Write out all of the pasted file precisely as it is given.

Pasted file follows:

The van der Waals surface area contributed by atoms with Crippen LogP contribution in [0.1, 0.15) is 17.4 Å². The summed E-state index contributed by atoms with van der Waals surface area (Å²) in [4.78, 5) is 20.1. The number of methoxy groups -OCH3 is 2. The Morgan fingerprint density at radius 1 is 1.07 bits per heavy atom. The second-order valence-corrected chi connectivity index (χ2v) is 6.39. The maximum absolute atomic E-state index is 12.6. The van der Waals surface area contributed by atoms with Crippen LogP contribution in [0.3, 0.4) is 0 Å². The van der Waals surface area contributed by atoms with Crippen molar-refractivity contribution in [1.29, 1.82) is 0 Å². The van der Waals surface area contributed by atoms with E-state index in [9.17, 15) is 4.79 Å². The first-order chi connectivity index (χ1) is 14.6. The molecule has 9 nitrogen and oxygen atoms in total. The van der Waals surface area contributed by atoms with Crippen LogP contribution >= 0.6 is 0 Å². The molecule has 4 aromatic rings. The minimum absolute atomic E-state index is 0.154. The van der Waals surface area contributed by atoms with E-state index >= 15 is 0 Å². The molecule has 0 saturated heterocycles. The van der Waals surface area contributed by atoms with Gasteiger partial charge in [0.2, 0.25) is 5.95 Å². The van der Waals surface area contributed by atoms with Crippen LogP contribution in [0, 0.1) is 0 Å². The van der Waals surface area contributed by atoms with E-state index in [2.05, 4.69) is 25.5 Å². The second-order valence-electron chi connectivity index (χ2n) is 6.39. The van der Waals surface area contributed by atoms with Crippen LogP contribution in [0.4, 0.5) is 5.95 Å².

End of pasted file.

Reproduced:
The van der Waals surface area contributed by atoms with Crippen LogP contribution in [0.1, 0.15) is 17.4 Å². The summed E-state index contributed by atoms with van der Waals surface area (Å²) in [4.78, 5) is 20.1. The number of methoxy groups -OCH3 is 2. The Morgan fingerprint density at radius 1 is 1.07 bits per heavy atom. The second-order valence-corrected chi connectivity index (χ2v) is 6.39. The maximum absolute atomic E-state index is 12.6. The van der Waals surface area contributed by atoms with Crippen LogP contribution in [0.3, 0.4) is 0 Å². The van der Waals surface area contributed by atoms with Crippen molar-refractivity contribution in [1.29, 1.82) is 0 Å². The van der Waals surface area contributed by atoms with E-state index in [9.17, 15) is 4.79 Å². The first-order chi connectivity index (χ1) is 14.6. The molecule has 9 nitrogen and oxygen atoms in total. The van der Waals surface area contributed by atoms with Crippen LogP contribution >= 0.6 is 0 Å². The molecule has 4 aromatic rings. The minimum absolute atomic E-state index is 0.154. The van der Waals surface area contributed by atoms with E-state index >= 15 is 0 Å². The molecule has 0 saturated heterocycles. The van der Waals surface area contributed by atoms with Gasteiger partial charge in [0.2, 0.25) is 5.95 Å². The van der Waals surface area contributed by atoms with Crippen LogP contribution in [0, 0.1) is 0 Å². The van der Waals surface area contributed by atoms with E-state index in [2.05, 4.69) is 25.5 Å². The second-order valence-electron chi connectivity index (χ2n) is 6.39. The van der Waals surface area contributed by atoms with Crippen LogP contribution in [0.4, 0.5) is 5.95 Å².